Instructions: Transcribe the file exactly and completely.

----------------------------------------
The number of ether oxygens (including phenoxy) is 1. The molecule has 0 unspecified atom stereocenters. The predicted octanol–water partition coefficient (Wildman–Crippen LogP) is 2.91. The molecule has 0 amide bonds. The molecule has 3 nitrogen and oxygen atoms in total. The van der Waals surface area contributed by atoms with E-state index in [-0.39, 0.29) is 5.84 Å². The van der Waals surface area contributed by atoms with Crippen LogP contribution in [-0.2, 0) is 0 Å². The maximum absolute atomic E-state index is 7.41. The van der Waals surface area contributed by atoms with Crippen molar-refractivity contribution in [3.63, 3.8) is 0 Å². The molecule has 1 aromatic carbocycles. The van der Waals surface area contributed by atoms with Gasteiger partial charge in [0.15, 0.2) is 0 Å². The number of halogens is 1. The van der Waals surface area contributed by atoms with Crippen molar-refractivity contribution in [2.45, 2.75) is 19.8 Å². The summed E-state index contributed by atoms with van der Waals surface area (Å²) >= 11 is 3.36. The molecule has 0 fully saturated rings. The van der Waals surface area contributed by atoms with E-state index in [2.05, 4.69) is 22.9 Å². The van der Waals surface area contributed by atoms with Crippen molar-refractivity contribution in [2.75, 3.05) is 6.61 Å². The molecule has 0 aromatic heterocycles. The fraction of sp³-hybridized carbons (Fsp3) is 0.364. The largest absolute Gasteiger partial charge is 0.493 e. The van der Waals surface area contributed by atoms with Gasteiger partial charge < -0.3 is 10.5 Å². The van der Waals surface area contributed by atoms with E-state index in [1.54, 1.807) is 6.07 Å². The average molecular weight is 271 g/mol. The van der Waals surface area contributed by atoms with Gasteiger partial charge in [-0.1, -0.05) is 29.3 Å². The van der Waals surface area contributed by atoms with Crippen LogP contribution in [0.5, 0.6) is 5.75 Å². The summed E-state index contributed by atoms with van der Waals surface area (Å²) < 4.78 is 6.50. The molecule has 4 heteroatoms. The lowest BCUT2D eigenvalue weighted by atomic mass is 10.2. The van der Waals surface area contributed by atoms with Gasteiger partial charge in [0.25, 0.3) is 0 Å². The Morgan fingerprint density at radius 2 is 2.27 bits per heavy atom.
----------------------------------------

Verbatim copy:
The number of ether oxygens (including phenoxy) is 1. The molecule has 0 unspecified atom stereocenters. The predicted octanol–water partition coefficient (Wildman–Crippen LogP) is 2.91. The molecule has 0 amide bonds. The molecule has 3 nitrogen and oxygen atoms in total. The van der Waals surface area contributed by atoms with E-state index in [-0.39, 0.29) is 5.84 Å². The van der Waals surface area contributed by atoms with Crippen LogP contribution in [-0.2, 0) is 0 Å². The maximum absolute atomic E-state index is 7.41. The van der Waals surface area contributed by atoms with Crippen molar-refractivity contribution in [3.63, 3.8) is 0 Å². The molecule has 1 aromatic carbocycles. The van der Waals surface area contributed by atoms with Gasteiger partial charge in [0.15, 0.2) is 0 Å². The number of halogens is 1. The van der Waals surface area contributed by atoms with Crippen molar-refractivity contribution in [2.45, 2.75) is 19.8 Å². The summed E-state index contributed by atoms with van der Waals surface area (Å²) >= 11 is 3.36. The molecule has 0 fully saturated rings. The van der Waals surface area contributed by atoms with E-state index in [2.05, 4.69) is 22.9 Å². The van der Waals surface area contributed by atoms with Crippen molar-refractivity contribution in [2.75, 3.05) is 6.61 Å². The molecule has 0 aromatic heterocycles. The fraction of sp³-hybridized carbons (Fsp3) is 0.364. The largest absolute Gasteiger partial charge is 0.493 e. The van der Waals surface area contributed by atoms with Gasteiger partial charge < -0.3 is 10.5 Å². The van der Waals surface area contributed by atoms with E-state index in [1.54, 1.807) is 6.07 Å². The average molecular weight is 271 g/mol. The van der Waals surface area contributed by atoms with Gasteiger partial charge in [-0.1, -0.05) is 29.3 Å². The van der Waals surface area contributed by atoms with Crippen LogP contribution in [0.5, 0.6) is 5.75 Å². The summed E-state index contributed by atoms with van der Waals surface area (Å²) < 4.78 is 6.50. The molecule has 4 heteroatoms. The lowest BCUT2D eigenvalue weighted by atomic mass is 10.2. The van der Waals surface area contributed by atoms with Gasteiger partial charge in [0.25, 0.3) is 0 Å². The Morgan fingerprint density at radius 2 is 2.27 bits per heavy atom.